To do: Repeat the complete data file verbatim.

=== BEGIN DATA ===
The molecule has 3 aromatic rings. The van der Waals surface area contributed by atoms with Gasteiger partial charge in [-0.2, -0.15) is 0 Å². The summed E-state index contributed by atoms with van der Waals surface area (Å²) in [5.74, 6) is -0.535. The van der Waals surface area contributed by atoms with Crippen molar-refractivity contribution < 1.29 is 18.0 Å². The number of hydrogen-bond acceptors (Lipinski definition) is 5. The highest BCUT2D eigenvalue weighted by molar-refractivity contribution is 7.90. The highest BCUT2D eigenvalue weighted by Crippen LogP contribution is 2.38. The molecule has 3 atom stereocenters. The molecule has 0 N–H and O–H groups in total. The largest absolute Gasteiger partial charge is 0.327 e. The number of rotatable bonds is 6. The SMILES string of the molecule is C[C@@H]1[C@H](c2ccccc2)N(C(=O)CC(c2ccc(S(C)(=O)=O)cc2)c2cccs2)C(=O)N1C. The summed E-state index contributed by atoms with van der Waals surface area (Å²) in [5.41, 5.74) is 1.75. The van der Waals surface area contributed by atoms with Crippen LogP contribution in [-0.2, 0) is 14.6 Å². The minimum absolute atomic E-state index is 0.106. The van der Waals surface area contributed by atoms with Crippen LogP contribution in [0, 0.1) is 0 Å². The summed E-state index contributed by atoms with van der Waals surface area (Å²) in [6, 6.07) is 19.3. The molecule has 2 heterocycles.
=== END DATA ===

The molecule has 3 aromatic rings. The van der Waals surface area contributed by atoms with Gasteiger partial charge in [-0.2, -0.15) is 0 Å². The summed E-state index contributed by atoms with van der Waals surface area (Å²) in [5.74, 6) is -0.535. The van der Waals surface area contributed by atoms with Crippen molar-refractivity contribution < 1.29 is 18.0 Å². The number of hydrogen-bond acceptors (Lipinski definition) is 5. The highest BCUT2D eigenvalue weighted by molar-refractivity contribution is 7.90. The highest BCUT2D eigenvalue weighted by Crippen LogP contribution is 2.38. The molecule has 3 atom stereocenters. The molecule has 0 N–H and O–H groups in total. The largest absolute Gasteiger partial charge is 0.327 e. The number of rotatable bonds is 6. The SMILES string of the molecule is C[C@@H]1[C@H](c2ccccc2)N(C(=O)CC(c2ccc(S(C)(=O)=O)cc2)c2cccs2)C(=O)N1C. The summed E-state index contributed by atoms with van der Waals surface area (Å²) in [5.41, 5.74) is 1.75. The van der Waals surface area contributed by atoms with Crippen LogP contribution in [-0.2, 0) is 14.6 Å². The minimum absolute atomic E-state index is 0.106. The van der Waals surface area contributed by atoms with Crippen LogP contribution in [0, 0.1) is 0 Å². The summed E-state index contributed by atoms with van der Waals surface area (Å²) in [6, 6.07) is 19.3. The molecule has 2 heterocycles.